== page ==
Broadband operator CityFibre has announced it will spend £2.5bn rolling out fibre networks in 27 towns and cities, including Glasgow, offering ultra-fast connections to as many as five million homes; a third of the UK Government’s target of 15 million homes by 2025.
The company, which was bought by Goldman Sachs West Street Infrastructure Partners and private equity firm Antin for $750m earlier this year, is taking on BT, which has faced criticism for the extent of its own full-fiber ambitions. CityFibre has previously announced a roll-out to 10 cities and towns, including Edinburgh, Stirling, and Aberdeen.
It said the new investment will bring £85bn in associated economic benefits and create 5,000 construction jobs. CityFibre’s full fibre network is designed to serve all businesses and public sector sites, as well as providing a superior backbone for mobile operators’ existing locations, enabling the rollout of 5G and IoT technology.
With Vodafone as its first consumer ISP customer, CityFibre’s fibre-to-the-home builds are currently underway in Milton Keynes, Peterborough and Aberdeen, with construction due to start in Edinburgh, Stirling, Coventry and Huddersfield before the end of this year and Cambridge, Leeds and Southend-on-Sea shortly afterwards.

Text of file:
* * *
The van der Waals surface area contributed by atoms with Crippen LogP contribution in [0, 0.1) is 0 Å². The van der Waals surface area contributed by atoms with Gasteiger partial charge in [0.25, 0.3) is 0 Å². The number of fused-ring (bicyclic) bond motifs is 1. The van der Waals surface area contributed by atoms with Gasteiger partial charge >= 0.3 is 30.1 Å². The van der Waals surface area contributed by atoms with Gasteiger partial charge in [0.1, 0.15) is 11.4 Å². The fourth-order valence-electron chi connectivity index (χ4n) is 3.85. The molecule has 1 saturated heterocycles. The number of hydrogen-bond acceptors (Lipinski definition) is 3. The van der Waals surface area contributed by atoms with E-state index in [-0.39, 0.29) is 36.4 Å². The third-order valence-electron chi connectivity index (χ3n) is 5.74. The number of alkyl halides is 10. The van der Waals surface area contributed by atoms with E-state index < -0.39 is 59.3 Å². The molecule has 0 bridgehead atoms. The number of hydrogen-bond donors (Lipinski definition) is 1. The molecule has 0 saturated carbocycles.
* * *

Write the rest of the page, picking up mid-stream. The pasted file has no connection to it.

Greg Mesch, CityFibre’s chief executive, said: “With a head-start in 37 towns and cities, this plan enables us to further accelerate our rollout, catalysing huge economic growth in towns and cities across the country and transforming the UK’s digital future.
“Our rollout will soon bring to scale an innovative wholesale network, providing internet service providers and mobile network operators with greater choice and unrivalled technical capabilities, benefitting all sectors of the market.
“We now need to work together across Government, Ofcom and industry to create a level-playing field that continues to encourage investment from multiple network operators, so that full fibre can be delivered as quickly and effectively as possible.”
Jeremy Wright, Secretary of State for Digital, Culture, Media and Sport added: “Significant investment from new network operators is critical to deliver our ambition for nationwide coverage. Through our Industrial Strategy we’re working with businesses and Ofcom to ensure effective network competition that supports investment on this scale.”
Paul Wheelhouse, the Scottish Government Minister for Energy, Connectivity and the Islands said: “Commercial investment in digital infrastructure in our cities is an important aspect of meeting our commitment to reaching 100% of premises by the end of 2021, alongside our work in rural Scotland, and this investment in full-fibre will enable our people and businesses to succeed while providing the stepping stone for advances in 5G technology.”